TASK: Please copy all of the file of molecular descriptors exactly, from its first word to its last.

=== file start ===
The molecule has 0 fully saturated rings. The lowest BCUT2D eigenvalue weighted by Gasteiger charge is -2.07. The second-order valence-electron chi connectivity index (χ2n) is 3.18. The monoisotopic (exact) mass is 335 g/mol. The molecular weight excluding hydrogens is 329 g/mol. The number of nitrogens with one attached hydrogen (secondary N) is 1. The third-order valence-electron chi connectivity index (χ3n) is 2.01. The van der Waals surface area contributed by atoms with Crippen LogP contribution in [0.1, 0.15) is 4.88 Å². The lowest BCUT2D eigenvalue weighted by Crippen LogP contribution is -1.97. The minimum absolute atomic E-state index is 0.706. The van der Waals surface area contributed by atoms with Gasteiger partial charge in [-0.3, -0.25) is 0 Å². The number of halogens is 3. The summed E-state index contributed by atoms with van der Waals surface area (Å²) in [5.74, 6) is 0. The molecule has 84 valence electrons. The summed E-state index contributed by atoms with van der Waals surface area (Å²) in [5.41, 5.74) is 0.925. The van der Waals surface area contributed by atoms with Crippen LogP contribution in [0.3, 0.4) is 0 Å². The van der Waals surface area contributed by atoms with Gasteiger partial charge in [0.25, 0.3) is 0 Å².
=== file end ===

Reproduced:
The molecule has 0 fully saturated rings. The lowest BCUT2D eigenvalue weighted by Gasteiger charge is -2.07. The second-order valence-electron chi connectivity index (χ2n) is 3.18. The monoisotopic (exact) mass is 335 g/mol. The molecular weight excluding hydrogens is 329 g/mol. The number of nitrogens with one attached hydrogen (secondary N) is 1. The third-order valence-electron chi connectivity index (χ3n) is 2.01. The van der Waals surface area contributed by atoms with Crippen LogP contribution in [0.1, 0.15) is 4.88 Å². The lowest BCUT2D eigenvalue weighted by Crippen LogP contribution is -1.97. The minimum absolute atomic E-state index is 0.706. The van der Waals surface area contributed by atoms with Gasteiger partial charge in [-0.3, -0.25) is 0 Å². The number of halogens is 3. The summed E-state index contributed by atoms with van der Waals surface area (Å²) in [5.74, 6) is 0. The molecule has 84 valence electrons. The summed E-state index contributed by atoms with van der Waals surface area (Å²) in [5.41, 5.74) is 0.925. The van der Waals surface area contributed by atoms with Crippen LogP contribution in [0.3, 0.4) is 0 Å². The van der Waals surface area contributed by atoms with Gasteiger partial charge in [0.25, 0.3) is 0 Å².